With the start of December, I’ve been thinking about just two things: chocolate advent calendars and roast potatoes. After a cursory google search, I’ve found out the average person in the UK will consume nearly 7,000 calories on 25 December, eclipsing our American cousins who average only 4,500 on Thanksgiving!
US investors feasted on news last week that the US Federal Reserve intended to moderate further monetary tightening which resulted in a plump return for the S&P 500. Asset class returns in sterling and local currency are below; having been the relative under-performer the week before, US equities had their best week since 2011.
Table 1: GBP total returns
Table 2: Local CCY total returns
US Federal Reserve’s chair Jerome Powell delivered a speech to the Economic Club of New York in which he stated “interest rates are still low by historical standards, and they remain just below the broad range of estimates of the level that would be neutral for the economy—that is, neither speeding up nor slowing down growth”. Though seemingly obvious that interest rates remain low relative to history, it was the phrase “just below […] neutral” that swung global financial markets. Investors took these words as an indication that the US central bank may soon pause its monetary tightening, delivering respite to not only US equities but also emerging markets which have struggled in the face of a stronger dollar and tightening financial conditions globally.
Chart 1: Emerging markets have historically suffered (declining blue line) in the face of a stronger dollar (rising pink line), so with future US monetary tightening looking uncertain, emerging assets are able to take a sigh of relief
During the speech, Powell also suggested the possibility of adjusting the Fed’s natural rate of unemployment and its view of the neutral interest rates based on incoming data. So what does this technical statement mean in practice? Complex financial models used by the Fed to achieve price stability use inputs such as these; the current unemployment rate versus the natural unemployment rate (i.e. the unemployment rate when everyone able and willing is employed), and current interest rates versus the estimated neutral interest rate (explained above as a rate that is neither speeding up nor slowing down economic growth). Thus, changes to estimates in either of these factors from incoming economic data will have implications on where the Fed is likely to pause in its monetary tightening cycle.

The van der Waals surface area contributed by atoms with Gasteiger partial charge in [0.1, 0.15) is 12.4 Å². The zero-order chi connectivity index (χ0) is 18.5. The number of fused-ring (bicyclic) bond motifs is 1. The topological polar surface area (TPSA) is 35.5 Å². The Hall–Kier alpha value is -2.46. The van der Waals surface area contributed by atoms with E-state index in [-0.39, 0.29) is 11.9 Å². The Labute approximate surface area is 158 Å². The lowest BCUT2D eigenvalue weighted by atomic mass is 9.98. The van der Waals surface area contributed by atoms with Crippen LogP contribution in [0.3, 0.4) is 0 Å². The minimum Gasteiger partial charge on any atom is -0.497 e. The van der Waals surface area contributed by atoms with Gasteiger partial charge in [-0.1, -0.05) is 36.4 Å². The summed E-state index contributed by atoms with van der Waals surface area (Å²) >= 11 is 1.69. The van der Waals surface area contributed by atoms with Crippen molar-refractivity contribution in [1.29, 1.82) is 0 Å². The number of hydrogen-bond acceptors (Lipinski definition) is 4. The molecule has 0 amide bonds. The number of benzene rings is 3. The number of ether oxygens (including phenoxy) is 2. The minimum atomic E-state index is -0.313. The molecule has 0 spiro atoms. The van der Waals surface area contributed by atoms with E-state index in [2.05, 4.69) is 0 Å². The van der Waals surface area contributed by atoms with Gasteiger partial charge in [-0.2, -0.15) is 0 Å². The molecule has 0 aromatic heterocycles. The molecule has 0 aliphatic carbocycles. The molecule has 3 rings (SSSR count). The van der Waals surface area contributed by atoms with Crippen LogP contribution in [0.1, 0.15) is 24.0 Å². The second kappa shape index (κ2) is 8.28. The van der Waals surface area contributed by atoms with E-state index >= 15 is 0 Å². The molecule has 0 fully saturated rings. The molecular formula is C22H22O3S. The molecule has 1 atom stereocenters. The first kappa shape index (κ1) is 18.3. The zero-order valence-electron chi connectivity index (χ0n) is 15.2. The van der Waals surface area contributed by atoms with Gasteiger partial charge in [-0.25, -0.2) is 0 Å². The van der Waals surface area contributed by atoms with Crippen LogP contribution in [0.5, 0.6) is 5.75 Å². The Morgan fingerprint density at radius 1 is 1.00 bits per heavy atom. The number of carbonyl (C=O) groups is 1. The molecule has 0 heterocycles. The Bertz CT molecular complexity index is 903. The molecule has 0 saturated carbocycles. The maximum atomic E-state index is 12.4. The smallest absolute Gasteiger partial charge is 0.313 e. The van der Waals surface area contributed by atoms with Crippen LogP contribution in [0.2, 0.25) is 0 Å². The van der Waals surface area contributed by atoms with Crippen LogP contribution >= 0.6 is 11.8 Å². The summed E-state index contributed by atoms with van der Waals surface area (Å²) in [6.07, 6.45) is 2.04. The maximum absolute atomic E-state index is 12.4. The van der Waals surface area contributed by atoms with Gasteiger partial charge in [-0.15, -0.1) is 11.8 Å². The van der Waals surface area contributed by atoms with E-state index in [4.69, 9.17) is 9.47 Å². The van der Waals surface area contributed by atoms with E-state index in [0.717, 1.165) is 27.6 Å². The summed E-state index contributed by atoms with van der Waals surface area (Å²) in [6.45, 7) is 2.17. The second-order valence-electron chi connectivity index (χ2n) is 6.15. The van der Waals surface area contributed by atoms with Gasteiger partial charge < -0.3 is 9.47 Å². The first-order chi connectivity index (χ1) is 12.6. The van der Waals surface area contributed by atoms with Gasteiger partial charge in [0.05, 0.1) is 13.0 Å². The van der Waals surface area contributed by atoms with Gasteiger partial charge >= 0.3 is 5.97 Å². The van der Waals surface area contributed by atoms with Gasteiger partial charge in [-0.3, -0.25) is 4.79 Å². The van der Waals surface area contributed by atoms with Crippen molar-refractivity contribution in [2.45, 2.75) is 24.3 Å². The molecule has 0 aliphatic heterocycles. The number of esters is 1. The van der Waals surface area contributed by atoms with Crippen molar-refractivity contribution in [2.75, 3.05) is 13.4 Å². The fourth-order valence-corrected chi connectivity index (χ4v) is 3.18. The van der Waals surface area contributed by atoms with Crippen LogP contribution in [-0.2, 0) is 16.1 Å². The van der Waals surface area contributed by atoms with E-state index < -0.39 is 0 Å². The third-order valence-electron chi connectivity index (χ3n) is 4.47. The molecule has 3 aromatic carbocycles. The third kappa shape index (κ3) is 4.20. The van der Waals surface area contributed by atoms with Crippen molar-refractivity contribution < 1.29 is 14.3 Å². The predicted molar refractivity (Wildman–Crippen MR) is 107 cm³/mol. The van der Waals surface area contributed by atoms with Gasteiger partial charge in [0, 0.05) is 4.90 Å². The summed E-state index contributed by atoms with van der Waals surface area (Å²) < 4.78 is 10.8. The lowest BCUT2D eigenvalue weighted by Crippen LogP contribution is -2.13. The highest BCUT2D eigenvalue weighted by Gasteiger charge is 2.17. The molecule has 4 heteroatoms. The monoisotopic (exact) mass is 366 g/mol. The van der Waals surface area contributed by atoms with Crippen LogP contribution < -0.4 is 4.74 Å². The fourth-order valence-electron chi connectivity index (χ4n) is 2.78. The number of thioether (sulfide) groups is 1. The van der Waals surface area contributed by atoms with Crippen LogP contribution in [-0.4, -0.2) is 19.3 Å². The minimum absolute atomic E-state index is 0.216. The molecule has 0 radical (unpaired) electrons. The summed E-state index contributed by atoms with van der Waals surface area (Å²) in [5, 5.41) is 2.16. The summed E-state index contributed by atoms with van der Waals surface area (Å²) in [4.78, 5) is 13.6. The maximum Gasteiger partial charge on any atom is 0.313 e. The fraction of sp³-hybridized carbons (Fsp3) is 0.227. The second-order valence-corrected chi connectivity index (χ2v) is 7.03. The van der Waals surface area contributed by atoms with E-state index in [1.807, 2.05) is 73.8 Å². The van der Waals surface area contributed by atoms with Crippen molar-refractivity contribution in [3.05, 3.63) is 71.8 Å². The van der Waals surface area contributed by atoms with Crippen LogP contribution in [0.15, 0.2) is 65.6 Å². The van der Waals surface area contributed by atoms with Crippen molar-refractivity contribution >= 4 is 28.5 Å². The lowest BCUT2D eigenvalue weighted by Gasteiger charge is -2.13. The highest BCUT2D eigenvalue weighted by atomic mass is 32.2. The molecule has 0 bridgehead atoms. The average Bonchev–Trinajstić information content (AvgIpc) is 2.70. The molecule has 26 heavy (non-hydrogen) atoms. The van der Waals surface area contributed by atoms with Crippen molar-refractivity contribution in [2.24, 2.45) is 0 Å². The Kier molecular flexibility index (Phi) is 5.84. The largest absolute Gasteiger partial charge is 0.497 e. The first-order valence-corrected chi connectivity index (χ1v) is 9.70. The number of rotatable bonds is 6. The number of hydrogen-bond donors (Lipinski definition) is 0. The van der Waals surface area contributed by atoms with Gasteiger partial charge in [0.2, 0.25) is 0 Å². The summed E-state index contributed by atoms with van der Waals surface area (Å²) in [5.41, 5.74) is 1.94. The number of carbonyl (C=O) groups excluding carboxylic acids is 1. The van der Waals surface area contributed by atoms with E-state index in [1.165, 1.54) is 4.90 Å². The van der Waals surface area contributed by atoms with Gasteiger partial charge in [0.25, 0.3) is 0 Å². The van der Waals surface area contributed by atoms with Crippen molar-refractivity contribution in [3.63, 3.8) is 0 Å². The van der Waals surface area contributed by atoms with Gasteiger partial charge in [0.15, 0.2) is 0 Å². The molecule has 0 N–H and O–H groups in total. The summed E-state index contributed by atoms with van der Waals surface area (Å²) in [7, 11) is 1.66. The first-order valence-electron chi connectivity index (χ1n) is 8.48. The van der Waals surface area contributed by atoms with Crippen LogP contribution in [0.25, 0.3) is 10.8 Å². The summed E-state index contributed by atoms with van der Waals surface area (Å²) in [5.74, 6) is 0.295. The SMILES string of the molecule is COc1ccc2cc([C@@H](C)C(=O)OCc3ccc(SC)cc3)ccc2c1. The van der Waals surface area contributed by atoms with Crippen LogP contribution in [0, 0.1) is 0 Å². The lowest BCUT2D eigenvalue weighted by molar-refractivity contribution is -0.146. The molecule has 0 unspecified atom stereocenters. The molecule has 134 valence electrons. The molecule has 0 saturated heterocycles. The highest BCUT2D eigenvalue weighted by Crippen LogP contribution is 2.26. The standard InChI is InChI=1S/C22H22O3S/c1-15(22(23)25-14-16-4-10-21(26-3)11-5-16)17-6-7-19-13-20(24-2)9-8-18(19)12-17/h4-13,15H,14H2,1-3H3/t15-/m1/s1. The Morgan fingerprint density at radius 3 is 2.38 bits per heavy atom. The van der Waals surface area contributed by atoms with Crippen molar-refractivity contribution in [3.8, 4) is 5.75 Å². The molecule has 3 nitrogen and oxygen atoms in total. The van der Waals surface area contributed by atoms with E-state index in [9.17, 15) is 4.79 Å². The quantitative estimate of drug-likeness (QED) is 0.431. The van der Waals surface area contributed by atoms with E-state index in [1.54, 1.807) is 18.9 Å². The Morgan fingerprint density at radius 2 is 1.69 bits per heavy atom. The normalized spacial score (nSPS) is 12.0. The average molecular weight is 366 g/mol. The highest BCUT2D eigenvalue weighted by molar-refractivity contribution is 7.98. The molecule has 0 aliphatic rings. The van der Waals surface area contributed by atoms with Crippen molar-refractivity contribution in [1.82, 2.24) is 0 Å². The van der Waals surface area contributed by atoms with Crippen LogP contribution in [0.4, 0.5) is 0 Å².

This increase in data dependency for future policy implies both heightened flexibility and growing caution in the face of fading fiscal stimulus from the US president’s tax cuts, escalating trade tensions and slower global growth. Though economic growth in the US has indeed enjoyed strong momentum throughout 2018, the importance of international pressures – notably the unfolding US-China trade negotiations – cannot be overstated with regards to its influence on the path of monetary policy.
Chart 2: With the US trade deficit widening to historic levels, the US president believes has sufficient political ammunition to confront China over unfair trade practices
Weekend news has seen positive news flow emerge from the G20 summit as Washington and Beijing agreed to a temporary trade truce in which new tariffs will be postponed for up to 90 days. In exchange for not imposing new tariffs, China has agreed to buy an increased volume of US goods to narrow the trade gap. The hope from investors is that this will allow trade negotiators more time in which further disputes can be resolved. Sentiment towards risk-assets will now be running high, but pessimism still remains in the market towards a timely resolution.
THE WEEK AHEAD
Monday: China Caixin Manufacturing PMI, US ISM Manufacturing PMI
Wednesday: US ISM Non-Manufacturing PMI, European Central Bank Non-Monetary Policy Meeting
Thursday: Australia Balance of Trade, Canada Balance of Trade, US Balance of Trade, Canada Ivey PMI
Friday: US Non Farm Payrolls, US Michigan Consumer Sentiment
STAT OF THE WEEK: 95% and 50% – the US share of global venture capital investment in 1995 and 2017 respectively (Centre for American Entrepreneurship).
Data correct as at: 30/11/2018